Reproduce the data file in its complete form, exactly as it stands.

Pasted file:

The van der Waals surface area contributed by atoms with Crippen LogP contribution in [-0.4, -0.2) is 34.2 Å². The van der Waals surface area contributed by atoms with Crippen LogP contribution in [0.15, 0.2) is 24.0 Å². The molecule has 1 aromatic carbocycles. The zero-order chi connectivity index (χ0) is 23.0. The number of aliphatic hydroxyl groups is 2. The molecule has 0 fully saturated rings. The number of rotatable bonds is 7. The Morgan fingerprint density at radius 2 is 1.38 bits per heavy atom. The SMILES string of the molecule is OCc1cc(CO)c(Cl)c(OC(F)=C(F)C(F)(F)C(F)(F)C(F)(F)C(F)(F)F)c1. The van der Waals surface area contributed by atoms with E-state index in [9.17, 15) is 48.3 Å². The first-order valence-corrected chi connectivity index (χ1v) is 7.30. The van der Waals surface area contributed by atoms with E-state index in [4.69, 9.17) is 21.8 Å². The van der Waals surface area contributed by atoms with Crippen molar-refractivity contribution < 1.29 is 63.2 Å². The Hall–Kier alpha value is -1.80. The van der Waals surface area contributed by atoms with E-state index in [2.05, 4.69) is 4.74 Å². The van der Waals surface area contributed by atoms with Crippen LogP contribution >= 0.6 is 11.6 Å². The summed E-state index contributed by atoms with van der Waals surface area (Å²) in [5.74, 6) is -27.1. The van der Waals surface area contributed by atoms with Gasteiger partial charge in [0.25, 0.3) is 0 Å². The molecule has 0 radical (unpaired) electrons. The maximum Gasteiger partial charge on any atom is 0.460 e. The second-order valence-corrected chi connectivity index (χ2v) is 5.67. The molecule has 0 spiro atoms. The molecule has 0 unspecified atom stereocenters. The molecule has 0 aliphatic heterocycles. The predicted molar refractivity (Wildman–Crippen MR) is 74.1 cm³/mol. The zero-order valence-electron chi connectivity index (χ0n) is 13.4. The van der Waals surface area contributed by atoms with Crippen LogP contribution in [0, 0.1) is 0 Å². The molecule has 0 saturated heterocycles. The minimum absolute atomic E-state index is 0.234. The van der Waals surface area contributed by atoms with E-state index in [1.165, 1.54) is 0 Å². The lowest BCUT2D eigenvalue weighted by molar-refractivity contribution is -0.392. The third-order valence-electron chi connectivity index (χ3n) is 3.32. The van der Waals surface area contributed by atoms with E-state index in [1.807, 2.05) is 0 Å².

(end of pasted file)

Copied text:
The van der Waals surface area contributed by atoms with Crippen LogP contribution in [-0.4, -0.2) is 34.2 Å². The van der Waals surface area contributed by atoms with Crippen LogP contribution in [0.15, 0.2) is 24.0 Å². The molecule has 1 aromatic carbocycles. The zero-order chi connectivity index (χ0) is 23.0. The number of aliphatic hydroxyl groups is 2. The molecule has 0 fully saturated rings. The number of rotatable bonds is 7. The Morgan fingerprint density at radius 2 is 1.38 bits per heavy atom. The SMILES string of the molecule is OCc1cc(CO)c(Cl)c(OC(F)=C(F)C(F)(F)C(F)(F)C(F)(F)C(F)(F)F)c1. The van der Waals surface area contributed by atoms with E-state index in [9.17, 15) is 48.3 Å². The first-order valence-corrected chi connectivity index (χ1v) is 7.30. The van der Waals surface area contributed by atoms with E-state index in [4.69, 9.17) is 21.8 Å². The van der Waals surface area contributed by atoms with Crippen molar-refractivity contribution < 1.29 is 63.2 Å². The Hall–Kier alpha value is -1.80. The van der Waals surface area contributed by atoms with E-state index in [2.05, 4.69) is 4.74 Å². The van der Waals surface area contributed by atoms with Crippen LogP contribution >= 0.6 is 11.6 Å². The summed E-state index contributed by atoms with van der Waals surface area (Å²) in [5.74, 6) is -27.1. The van der Waals surface area contributed by atoms with Gasteiger partial charge in [0.25, 0.3) is 0 Å². The molecule has 0 radical (unpaired) electrons. The maximum Gasteiger partial charge on any atom is 0.460 e. The second-order valence-corrected chi connectivity index (χ2v) is 5.67. The molecule has 0 spiro atoms. The molecule has 0 unspecified atom stereocenters. The molecule has 0 aliphatic heterocycles. The predicted molar refractivity (Wildman–Crippen MR) is 74.1 cm³/mol. The zero-order valence-electron chi connectivity index (χ0n) is 13.4. The van der Waals surface area contributed by atoms with Crippen LogP contribution in [0, 0.1) is 0 Å². The molecule has 0 saturated heterocycles. The minimum absolute atomic E-state index is 0.234. The van der Waals surface area contributed by atoms with E-state index in [1.165, 1.54) is 0 Å². The lowest BCUT2D eigenvalue weighted by molar-refractivity contribution is -0.392. The third-order valence-electron chi connectivity index (χ3n) is 3.32. The van der Waals surface area contributed by atoms with E-state index in [1.807, 2.05) is 0 Å².